Discussion in 'Homework Help' started by kaiosama, Nov 1, 2011.

1. ### kaiosama Thread Starter New Member

Dec 6, 2010
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The ideal opamp model assumes there is no voltage difference between the input terminals. How is that possible? To me, the voltage at the inputs are defined by external components that we connect to each input, with each input independent from the other. My question is, what would happen if I connected one input to a 5V voltage source and the other input to a 12V voltage source?

Thank you

2. ### MrChips Moderator

Oct 2, 2009
12,625
3,451
There is no voltage difference between the input terminals AFTER the input signals have been fed into the input network. The ideal opamp has infinite gain and the output is fed back to the inputs via the input network so as to reduce the input voltage difference to zero.

Dec 26, 2010
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In the most simplistic of ideal op-amp models, applying different voltages directly to the amplifier inputs would result in infinite output, an unrealistic condition in practice. More representative models limit the range of possible output voltages. In this case, applying the sort of voltages you mention would force the amplifier output to an extreme value. That is also what would happen in practice, provided that these large voltages lay within the acceptable input range for the amplifier concerned.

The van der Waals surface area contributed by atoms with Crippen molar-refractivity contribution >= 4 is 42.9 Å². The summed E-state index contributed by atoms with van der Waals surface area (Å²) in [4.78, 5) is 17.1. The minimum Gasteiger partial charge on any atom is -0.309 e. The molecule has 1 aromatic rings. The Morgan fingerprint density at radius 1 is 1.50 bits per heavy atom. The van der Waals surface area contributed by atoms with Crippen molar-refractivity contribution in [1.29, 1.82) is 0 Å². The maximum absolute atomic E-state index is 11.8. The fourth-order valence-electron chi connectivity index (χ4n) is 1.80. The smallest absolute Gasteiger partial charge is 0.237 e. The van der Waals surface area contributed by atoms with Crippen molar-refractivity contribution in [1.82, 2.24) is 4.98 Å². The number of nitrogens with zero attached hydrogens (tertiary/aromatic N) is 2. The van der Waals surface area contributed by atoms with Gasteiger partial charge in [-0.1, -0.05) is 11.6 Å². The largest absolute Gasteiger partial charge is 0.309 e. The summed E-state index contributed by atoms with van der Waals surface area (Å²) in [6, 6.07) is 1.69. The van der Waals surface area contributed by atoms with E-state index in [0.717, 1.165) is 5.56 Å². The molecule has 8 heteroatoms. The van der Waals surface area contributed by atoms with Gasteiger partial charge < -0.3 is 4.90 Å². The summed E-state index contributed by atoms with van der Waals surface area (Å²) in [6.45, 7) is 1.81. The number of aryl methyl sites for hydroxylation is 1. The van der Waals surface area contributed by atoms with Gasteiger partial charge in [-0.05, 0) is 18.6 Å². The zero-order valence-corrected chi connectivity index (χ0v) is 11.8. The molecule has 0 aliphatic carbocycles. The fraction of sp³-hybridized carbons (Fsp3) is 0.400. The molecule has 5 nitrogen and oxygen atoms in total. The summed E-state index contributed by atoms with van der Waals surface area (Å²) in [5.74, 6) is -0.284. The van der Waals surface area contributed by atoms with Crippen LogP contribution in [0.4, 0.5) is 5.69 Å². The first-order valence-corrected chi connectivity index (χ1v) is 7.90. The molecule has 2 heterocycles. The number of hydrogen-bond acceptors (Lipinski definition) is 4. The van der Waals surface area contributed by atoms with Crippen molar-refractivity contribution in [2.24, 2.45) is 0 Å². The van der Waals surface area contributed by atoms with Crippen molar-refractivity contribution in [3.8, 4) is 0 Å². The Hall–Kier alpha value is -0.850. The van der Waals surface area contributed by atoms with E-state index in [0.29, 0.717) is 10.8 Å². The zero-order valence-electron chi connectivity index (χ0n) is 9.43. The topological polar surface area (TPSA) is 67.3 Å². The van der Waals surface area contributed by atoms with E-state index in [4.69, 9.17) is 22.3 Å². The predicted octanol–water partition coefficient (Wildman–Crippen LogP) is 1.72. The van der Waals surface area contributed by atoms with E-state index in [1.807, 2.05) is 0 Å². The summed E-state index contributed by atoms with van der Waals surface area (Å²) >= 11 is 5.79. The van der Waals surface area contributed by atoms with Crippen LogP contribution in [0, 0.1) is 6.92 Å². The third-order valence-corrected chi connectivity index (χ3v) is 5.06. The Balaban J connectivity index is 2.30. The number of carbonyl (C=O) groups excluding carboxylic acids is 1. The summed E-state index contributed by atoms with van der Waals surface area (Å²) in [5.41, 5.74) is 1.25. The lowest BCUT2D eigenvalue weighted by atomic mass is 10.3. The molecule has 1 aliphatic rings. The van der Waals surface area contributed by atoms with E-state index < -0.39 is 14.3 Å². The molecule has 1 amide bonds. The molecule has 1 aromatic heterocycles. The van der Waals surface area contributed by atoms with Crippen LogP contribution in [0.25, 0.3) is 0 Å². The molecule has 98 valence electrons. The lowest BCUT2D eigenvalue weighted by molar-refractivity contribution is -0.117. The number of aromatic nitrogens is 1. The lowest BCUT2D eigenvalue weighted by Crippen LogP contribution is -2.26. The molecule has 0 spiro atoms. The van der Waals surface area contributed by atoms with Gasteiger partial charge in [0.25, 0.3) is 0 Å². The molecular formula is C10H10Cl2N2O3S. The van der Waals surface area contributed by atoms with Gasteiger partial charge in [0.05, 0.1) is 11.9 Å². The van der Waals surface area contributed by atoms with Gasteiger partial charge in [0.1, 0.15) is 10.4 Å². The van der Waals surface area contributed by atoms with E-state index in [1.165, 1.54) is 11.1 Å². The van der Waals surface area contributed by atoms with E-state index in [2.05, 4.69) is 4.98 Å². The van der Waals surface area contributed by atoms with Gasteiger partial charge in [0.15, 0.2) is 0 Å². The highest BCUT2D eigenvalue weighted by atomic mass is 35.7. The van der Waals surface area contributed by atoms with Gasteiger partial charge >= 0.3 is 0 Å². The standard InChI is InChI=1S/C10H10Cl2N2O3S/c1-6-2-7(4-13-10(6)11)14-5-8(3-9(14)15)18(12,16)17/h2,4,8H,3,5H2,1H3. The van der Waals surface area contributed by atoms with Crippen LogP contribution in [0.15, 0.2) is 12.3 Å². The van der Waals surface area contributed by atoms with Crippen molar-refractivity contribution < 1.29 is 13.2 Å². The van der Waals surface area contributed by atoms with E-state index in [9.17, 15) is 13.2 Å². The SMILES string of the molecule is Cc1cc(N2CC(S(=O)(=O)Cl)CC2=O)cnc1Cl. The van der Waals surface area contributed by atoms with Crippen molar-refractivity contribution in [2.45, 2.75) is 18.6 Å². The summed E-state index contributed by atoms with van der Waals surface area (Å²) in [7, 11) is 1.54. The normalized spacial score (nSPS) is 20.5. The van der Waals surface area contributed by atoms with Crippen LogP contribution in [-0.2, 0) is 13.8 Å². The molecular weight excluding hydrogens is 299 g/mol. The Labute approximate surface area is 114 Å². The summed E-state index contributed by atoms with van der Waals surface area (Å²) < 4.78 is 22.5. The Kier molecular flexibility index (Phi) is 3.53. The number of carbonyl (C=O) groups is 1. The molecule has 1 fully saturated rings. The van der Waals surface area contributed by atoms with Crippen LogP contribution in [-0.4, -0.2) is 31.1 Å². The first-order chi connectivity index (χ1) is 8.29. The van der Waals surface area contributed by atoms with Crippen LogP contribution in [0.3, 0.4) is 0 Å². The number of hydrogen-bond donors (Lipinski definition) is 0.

The condition that the difference between the two input voltages is negligible assumes that the amplifier is in a negative feedback configuration, and that any applied inputs lie within a range which allows a nulled input voltage to be obtained within the available range of output voltages. Overdrive of the input(s) beyond this range will force the input voltages apart, at least as far as the real world or models having finite output capability are concerned.

4. ### jimkeith Active Member

Oct 26, 2011
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Theoretically, there is a voltage difference between the differential input terminals when the op amp is operating within normal limits--however, it is so small that for practical purposes it cannot be measured--this is because the Av (open loop gain) is in the order of 100,000 or even higher.

5. ### RBR1317 Active Member

Nov 13, 2010
265
54
Op amp datasheets give a specification for the input offset voltage. For the ideal op amp the input offset voltage equals zero. In all useful op amp circuits, the op amp works to reduce the voltage difference at the input terminals to zero. However, if you force a voltage difference at the input terminals, then the op amp output is forced to one power rail or the other. Then it is no longer an op amp circuit but a comparator circuit. It can work, but op amps make poor comparators.